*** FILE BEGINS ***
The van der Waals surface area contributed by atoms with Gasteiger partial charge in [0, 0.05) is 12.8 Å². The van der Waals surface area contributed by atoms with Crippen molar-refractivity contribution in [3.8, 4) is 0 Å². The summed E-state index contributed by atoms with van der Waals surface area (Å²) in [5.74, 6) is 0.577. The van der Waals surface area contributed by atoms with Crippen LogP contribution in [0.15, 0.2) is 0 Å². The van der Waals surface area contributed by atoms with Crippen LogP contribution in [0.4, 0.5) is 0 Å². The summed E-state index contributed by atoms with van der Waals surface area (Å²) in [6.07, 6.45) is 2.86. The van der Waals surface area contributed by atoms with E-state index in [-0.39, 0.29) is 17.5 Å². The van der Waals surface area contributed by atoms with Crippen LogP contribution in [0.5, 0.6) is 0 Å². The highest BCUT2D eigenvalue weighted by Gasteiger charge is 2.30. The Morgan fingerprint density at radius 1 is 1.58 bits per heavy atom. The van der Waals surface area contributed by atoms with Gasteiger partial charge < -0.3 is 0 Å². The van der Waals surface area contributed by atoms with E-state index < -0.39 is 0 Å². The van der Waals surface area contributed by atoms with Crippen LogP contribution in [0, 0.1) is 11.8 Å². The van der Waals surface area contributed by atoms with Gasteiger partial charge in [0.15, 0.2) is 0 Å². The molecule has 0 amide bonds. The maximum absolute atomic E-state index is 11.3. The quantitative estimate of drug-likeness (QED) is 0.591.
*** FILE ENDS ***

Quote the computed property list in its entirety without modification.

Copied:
The van der Waals surface area contributed by atoms with Gasteiger partial charge in [0, 0.05) is 12.8 Å². The van der Waals surface area contributed by atoms with Crippen molar-refractivity contribution in [3.8, 4) is 0 Å². The summed E-state index contributed by atoms with van der Waals surface area (Å²) in [5.74, 6) is 0.577. The van der Waals surface area contributed by atoms with Crippen LogP contribution in [0.15, 0.2) is 0 Å². The van der Waals surface area contributed by atoms with Crippen LogP contribution in [0.4, 0.5) is 0 Å². The summed E-state index contributed by atoms with van der Waals surface area (Å²) in [6.07, 6.45) is 2.86. The van der Waals surface area contributed by atoms with E-state index in [-0.39, 0.29) is 17.5 Å². The van der Waals surface area contributed by atoms with Crippen LogP contribution in [0.5, 0.6) is 0 Å². The highest BCUT2D eigenvalue weighted by Gasteiger charge is 2.30. The Morgan fingerprint density at radius 1 is 1.58 bits per heavy atom. The van der Waals surface area contributed by atoms with Gasteiger partial charge < -0.3 is 0 Å². The van der Waals surface area contributed by atoms with E-state index < -0.39 is 0 Å². The van der Waals surface area contributed by atoms with Crippen LogP contribution in [0, 0.1) is 11.8 Å². The van der Waals surface area contributed by atoms with Gasteiger partial charge in [0.15, 0.2) is 0 Å². The molecule has 0 amide bonds. The maximum absolute atomic E-state index is 11.3. The quantitative estimate of drug-likeness (QED) is 0.591.